As a morbidly obese, perennial dieter, I've almost come to view food as a curse. I've certainly referred to it as an addiction and a source of great misery for me. Thanksgiving is about celebrating the blessings and plenty in our lives, but it's that every day plenty that has been a major contributing factor in my unhappiness for the last decade.
This is one of the great paradoxes of our modern world. You can have too much of a good thing even while those around you are desperate for just a fraction of what you have.
I remember reading last year about people in Haiti who had to resort to eating cookies made from dirt just to survive. As an island nation, Haiti has to import many of the goods it's people depend on. Last year, as the price of doing that became astronomical and storms damaged much of the nation's crops, people had to resort to desperate measures just to ease the pain of their inconceivable hunger.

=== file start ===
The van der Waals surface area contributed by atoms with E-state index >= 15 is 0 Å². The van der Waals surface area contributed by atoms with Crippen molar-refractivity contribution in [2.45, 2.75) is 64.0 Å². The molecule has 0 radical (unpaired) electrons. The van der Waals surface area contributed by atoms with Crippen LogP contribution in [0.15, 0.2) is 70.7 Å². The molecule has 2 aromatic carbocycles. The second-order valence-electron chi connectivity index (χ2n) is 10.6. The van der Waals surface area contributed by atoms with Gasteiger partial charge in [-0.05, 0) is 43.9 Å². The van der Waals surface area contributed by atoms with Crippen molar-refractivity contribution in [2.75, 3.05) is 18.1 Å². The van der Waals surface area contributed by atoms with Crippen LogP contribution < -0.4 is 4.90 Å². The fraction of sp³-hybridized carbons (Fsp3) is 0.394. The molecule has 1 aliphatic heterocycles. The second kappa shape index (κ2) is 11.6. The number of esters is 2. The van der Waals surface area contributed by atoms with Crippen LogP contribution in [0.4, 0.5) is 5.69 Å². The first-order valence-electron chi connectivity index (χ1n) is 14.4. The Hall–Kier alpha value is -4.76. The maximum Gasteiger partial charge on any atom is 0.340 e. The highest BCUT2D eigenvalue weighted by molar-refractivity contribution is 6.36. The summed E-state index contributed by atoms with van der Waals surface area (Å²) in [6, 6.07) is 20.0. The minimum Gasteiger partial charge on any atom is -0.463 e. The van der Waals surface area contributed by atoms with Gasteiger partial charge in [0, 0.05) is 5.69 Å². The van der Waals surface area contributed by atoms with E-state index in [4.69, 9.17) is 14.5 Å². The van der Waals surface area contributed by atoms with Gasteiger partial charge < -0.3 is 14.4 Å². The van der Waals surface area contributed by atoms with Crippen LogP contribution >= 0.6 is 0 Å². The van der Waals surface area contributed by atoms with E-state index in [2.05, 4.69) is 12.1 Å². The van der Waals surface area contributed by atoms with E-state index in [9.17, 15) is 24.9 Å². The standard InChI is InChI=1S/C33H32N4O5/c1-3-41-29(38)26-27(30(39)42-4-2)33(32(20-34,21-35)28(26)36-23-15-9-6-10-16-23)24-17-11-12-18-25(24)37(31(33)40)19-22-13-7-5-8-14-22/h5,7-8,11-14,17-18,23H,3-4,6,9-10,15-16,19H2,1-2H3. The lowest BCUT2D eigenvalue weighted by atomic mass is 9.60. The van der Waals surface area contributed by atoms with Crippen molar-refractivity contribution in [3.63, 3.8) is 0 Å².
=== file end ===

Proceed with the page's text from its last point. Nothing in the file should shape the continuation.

The situation is equally dire in Zimbabwe where hunger has become an inescapable master for many people. Political unrest has given rise to widespread famine. On my way in to work the other day, I couldn't stop crying when I heard the story of Katy Phiri, an elderly Zimbabwean who hadn't eaten in three days and was struggling to find food for herself and her grandson. She was foraging for kernels of corn that had been dropped and left behind after the harvest. Children are foraging for termites just to find enough nourishment to stay alive.
I know it sounds like I'm wagging a wooden spoon at you and saying, "children in China would be grateful for that food, young lady!" That's not my intention. Sometimes I'm just taken aback by the contrast of plenty and abject poverty in the world. It's unthinkable that while I struggle to force myself to push back from the table, someone else is starving to death in another corner of the world. There doesn't seem to be any justice in it. Why should I have too much when so many don't have enough?
So tomorrow, when I sit down to my Thanksgiving feast, I will not obsess about my food choices. I will not weigh and measure and worry. I don't intend to gorge myself, either. My focus will be on gratitude that I should be part of the fortunate few that has the option of overeating and of providing food for my friends and family. Perhaps for the first time in my life, I intend to enter into the true spirit of the season and direct my energy toward giving thanks. I will try to see food as the blessing that it is. My diet will be waiting patiently for me on Black Friday.